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PRONOUNCING DELTA AND THETA
ΔΕΛΤΑ - ΘΗΤΑ

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For students learning ancient Greek using the Reuchlinian method of pronunciation and for students learning modern Greek, ΔΕΛΤΑ and ΘΗΤΑ are similar to the th sound in English. They seem very much alike to the ear, yet they are not identical; they sound different from one another. 

Δέλτα, in small case, looks much like the English letter d (δ) but it is not pronounced like the d in dog. It has a softer sound, like the th in this.

To confuse things further, θῆτα is also pronounced like th but not the same as δέλταΘῆτα sounds like the "harder" th in theory

Some people can immediately hear the difference between these two sounds, but many people have difficulty distinguishing them. Here are some English words (American pronunciation) transliterated into Greek which may help the student hear the difference. Transliteration is the method using the letters of one language to substitute as closely as possible the sound of the letters of another language.

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Δ, δ

the            -  δα
them         -  δεμ      
these        -  διζδηζ or δειζ    
though      -  δω or δο       
those        -  δωζ or δοζ
they          -  δαι

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Θ, θ

theory       -  θίρι or θείρη, etc.
theme       -  θιμ or θειμ
thesis        -  θίσις or θείσις
Thor          -  Θωρ or Θορ
Thoreau    -  Θωρό or Θορώ


The story of the birth of the GodsOrphic Rhapsodic Theogony.
We know the various qualities and characteristics of the Gods based on metaphorical stories: Mythology
Dictionary of terms related to ancient Greek mythology: Glossary of Hellenic Mythology.

Introduction to the Thæí (the Gods): The Nature of the Gods.


The logo to the left is the principal symbol of this website. It is called the CESS logo, i.e. the Children of the Earth and the Starry Sky. The Pætilía (Petelia; Gr. Πετηλία) and other golden tablets having this phrase are the inspiration for the symbol. The image represents this idea: Earth (divisible substance) and the Sky (continuous substance) are the two kozmogonic substances. The twelve stars represent the Natural Laws, the dominions of the Olympian Gods. In front of these symbols is the seven-stringed kithára (cithara; Gr. κιθάρα), the lyre of Apóllohn (Apollo; Gr. Ἀπόλλων). It (here) represents the bond between Gods and mortals and is representative that we are the children of Orphéfs (Orpheus; Gr. Ὀρφεύς). 




PLEASE NOTE: Throughout the pages of this website, you will find fascinating stories about our Gods. These narratives are known as mythology, the traditional stories of the Gods and Heroes. While these tales are great mystical vehicles containing transcendent truth, they are symbolic and should not be taken literally. A literal reading will frequently yield an erroneous result. The meaning of the myths is concealed in code. To understand them requires a key. For instance, when a God kills someone, this usually means a transformation of the soul to a higher level. Similarly, sexual union with a God is a transformation.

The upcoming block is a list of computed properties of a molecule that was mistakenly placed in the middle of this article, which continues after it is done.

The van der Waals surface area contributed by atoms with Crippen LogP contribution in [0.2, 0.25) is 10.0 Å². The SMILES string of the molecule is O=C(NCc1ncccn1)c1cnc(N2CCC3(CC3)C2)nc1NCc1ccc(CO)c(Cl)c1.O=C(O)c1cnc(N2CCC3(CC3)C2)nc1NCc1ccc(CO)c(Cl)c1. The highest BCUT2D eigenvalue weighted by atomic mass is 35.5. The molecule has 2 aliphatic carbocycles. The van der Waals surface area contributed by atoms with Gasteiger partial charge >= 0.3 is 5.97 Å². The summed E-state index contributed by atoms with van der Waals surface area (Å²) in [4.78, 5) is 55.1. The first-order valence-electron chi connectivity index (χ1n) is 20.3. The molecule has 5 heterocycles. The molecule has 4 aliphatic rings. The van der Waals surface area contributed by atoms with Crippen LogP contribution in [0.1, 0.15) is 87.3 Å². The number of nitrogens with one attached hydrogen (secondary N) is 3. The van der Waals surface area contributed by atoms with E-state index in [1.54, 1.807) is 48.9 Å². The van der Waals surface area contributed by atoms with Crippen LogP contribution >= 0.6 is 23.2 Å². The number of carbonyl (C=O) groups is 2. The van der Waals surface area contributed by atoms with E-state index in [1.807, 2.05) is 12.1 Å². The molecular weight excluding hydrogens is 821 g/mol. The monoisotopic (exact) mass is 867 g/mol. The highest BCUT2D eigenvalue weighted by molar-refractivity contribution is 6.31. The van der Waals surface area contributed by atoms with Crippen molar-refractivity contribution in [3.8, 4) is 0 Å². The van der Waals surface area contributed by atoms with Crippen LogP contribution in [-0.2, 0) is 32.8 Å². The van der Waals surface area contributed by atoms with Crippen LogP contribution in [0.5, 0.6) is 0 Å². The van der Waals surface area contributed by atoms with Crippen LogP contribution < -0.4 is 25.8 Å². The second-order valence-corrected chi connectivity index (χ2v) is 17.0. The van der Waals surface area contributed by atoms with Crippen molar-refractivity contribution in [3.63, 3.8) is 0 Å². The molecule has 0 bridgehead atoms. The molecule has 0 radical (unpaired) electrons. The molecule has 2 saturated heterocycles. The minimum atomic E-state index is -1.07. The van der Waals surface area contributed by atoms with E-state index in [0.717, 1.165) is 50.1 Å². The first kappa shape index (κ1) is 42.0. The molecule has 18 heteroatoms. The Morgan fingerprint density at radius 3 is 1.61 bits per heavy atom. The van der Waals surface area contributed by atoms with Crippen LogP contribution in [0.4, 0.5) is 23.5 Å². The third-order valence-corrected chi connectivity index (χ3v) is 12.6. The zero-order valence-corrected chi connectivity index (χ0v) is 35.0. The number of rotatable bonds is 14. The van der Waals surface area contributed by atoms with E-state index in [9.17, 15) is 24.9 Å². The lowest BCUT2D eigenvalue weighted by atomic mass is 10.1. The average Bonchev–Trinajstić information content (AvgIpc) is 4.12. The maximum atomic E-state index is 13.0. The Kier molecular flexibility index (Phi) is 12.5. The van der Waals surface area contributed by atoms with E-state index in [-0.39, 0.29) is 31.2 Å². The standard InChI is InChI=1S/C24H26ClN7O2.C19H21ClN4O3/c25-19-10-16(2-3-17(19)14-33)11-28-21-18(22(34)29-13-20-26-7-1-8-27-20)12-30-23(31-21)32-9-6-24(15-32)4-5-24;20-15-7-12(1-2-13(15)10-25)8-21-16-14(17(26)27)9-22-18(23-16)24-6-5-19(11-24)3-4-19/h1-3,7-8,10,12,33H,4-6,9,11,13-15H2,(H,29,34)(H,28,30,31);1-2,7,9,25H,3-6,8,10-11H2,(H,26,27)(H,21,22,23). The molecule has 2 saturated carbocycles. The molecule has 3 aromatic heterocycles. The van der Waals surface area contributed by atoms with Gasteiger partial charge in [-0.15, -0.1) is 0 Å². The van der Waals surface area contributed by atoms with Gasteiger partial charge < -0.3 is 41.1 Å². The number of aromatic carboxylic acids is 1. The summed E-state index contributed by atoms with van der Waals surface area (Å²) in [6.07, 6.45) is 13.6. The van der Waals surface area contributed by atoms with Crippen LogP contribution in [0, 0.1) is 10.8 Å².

The story of the birth of the Gods: Orphic Rhapsodic Theogony.
We know the various qualities and characteristics of the Gods based on metaphorical stories: Mythology.
Dictionary of terms related to ancient Greek mythology: Glossary of Hellenic Mythology.


SPELLING: HellenicGods.org uses the Reuchlinian method of pronouncing ancient Greek, the system preferred by scholars from Greece itself. An approach was developed to enable the student to easily approximate the Greek words. Consequently, the way we spell words is unique, as this method of transliteration is exclusive to this website. For more information, visit these three pages:



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DISCLAIMER: The inclusion of images, quotations, and links from outside sources does not in any way imply agreement (or disagreement), approval (or disapproval) with the views of HellenicGods.org by the external sources from which they were obtained.

Further, the inclusion of images, quotations, and links from outside sources does not in any way imply agreement (or disagreement), approval (or disapproval) by HellenicGods.org of the contents or views of any external sources from which they were obtained.


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For answers to many questions: FAQ of Hellenismos.
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